Article orignially written by Lou Harry in Lou's Views and appeared on ibj.com:
Another Indy Fringe festival has come and gone, and one of the most striking things for me this year was the lack of “must miss” shows. In a field of 56 separate productions, that’s pretty remarkable.
Let me backtrack a second.
First, in case you aren’t up to speed, Indy Fringe is a 10-day festival in August featuring the aforementioned 56 shows on seven stages. Unlike juried festivals, acts at Indy Fringe are not booked based on their perceived quality. In fact, Fringe organizers have no idea what the applicants will be doing.
The Indy Fringe Building on St. Clair St. is a hub for Fringe activity. Slots in the festival go to anyone who signs on and pays the entry fee early (with some allowances to ensure a mix of local and out-of-town acts). Want to tap dance while spinning plates? Go for it. Have a production of a Sophocles play your troupe wants to try? That’s fine, as long as you can do it in under an hour and clean up in 10 minutes so the next show can set up.
No surprise that, in the past, there have always been a few duds. Even when I’ve managed to dodge those bullets, patrons often stop me on Mass Ave during Indy Fringe to tell me what they’ve suffered through in search of the good stuff.
Well, this year, I didn’t hear any of that, even from Fringe fanatics—and there seem to be more of them each year—who see a dozen or more shows over the course of the fest.
Having seen only six shows this year (besides the one I helped create), I don’t have enough data to conclude that the fest has gotten better. But that’s a possibility. It could be that theatrical Darwinism pushed producers who have had critical and box office hits to return while those responsible for critical and box office duds disappeared. And as the fest continues to grow, it could be attracting more committed acts, motivating them to sign up before all the slots are gone.
Another possibility is that audiences are getting better at making choices and anticipating what they may or may not like. They certainly aren’t guided exclusively by critics. Nuvo Newsweekly is the only publication that exhaustively hits every show—and much of the blog commentary is puffery.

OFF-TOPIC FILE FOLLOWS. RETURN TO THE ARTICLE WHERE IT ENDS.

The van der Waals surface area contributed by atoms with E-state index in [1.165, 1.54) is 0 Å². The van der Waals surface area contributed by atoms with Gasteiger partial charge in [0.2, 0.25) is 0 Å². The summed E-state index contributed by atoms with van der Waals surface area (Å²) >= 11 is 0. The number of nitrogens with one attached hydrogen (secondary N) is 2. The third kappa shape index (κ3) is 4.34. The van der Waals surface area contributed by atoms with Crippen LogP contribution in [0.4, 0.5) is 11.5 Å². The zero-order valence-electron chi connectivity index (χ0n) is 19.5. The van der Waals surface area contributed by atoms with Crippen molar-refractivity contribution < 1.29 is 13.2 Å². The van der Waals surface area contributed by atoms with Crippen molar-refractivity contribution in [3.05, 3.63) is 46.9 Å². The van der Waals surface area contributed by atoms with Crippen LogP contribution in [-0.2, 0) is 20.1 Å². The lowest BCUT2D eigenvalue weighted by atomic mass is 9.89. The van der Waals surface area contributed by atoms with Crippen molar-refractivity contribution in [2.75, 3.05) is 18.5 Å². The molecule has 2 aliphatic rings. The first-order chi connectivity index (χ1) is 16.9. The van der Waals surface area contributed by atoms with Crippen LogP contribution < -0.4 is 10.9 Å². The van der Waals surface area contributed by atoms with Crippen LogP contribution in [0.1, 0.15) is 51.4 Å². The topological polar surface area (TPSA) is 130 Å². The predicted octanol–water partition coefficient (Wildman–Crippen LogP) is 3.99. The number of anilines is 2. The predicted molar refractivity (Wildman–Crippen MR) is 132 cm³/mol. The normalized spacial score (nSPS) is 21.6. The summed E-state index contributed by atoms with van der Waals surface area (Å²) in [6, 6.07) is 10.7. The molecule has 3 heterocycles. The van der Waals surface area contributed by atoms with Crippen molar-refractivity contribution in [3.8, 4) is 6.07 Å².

Could it be that we are getting softer—that Fringe audiences have become more tolerant of the presentations that miss the mark? Does our Hoosier niceness come through even when we’ve suffered through waste-of-even-10-bucks productions?
For some reason, I don’t think that’s the case—at least not for the person-on-the-street Fringe attendee. Whatever the case, I hope the success of this year’s Indy Fringe (not just by virtue of its relative lack of duds but by more ticket sales, more money returned to acts, more sold-out shows) doesn’t mean more conservative choices. Part of what makes a Fringe Fest special is that artists are willing to take risks rather than just programming what they know an audience will respond to. Risk-taking, though, doesn’t have to mean pushing envelopes. The highlight of what I saw at this year’s fest, for instance, came from No Exit, an Indy-based company best known for some pretty somber work, including the entire Oedipus trilogy staged at the Indianapolis Museum of Art earlier this year.
Ryan Mullins stars in “I am Peter Pan.” At Indy Fringe, No Exit stretched by doing something charming, sincere and (shock!) sweet: “I am Peter Pan,” a one-man play about a boy wrestling with his father’s illness by going on imagined adventures to Neverland.
Directed and devised by Butler grad Michael Burke and anchored by a joyful and sad tour-de-force performance by Ryan Mullins, the show featured a relentlessly smile-inducing first half, hitting some dramaturgical snags but ending with raw emotional power. I’m not convinced all the elements quite fit together, but I laughed. I cried. And my anticipation for more No Exit productions increased dramatically.
I’m proud to be in a town with a Fringe fest that can make “I am Peter Pan” into a high-flying hit. And, OK, there was a dud of an out-of-town improv group this year, but I’ve already forgotten its name.• __________ This column appears weekly. Send information on upcoming arts and entertainment events to firstname.lastname@example.org.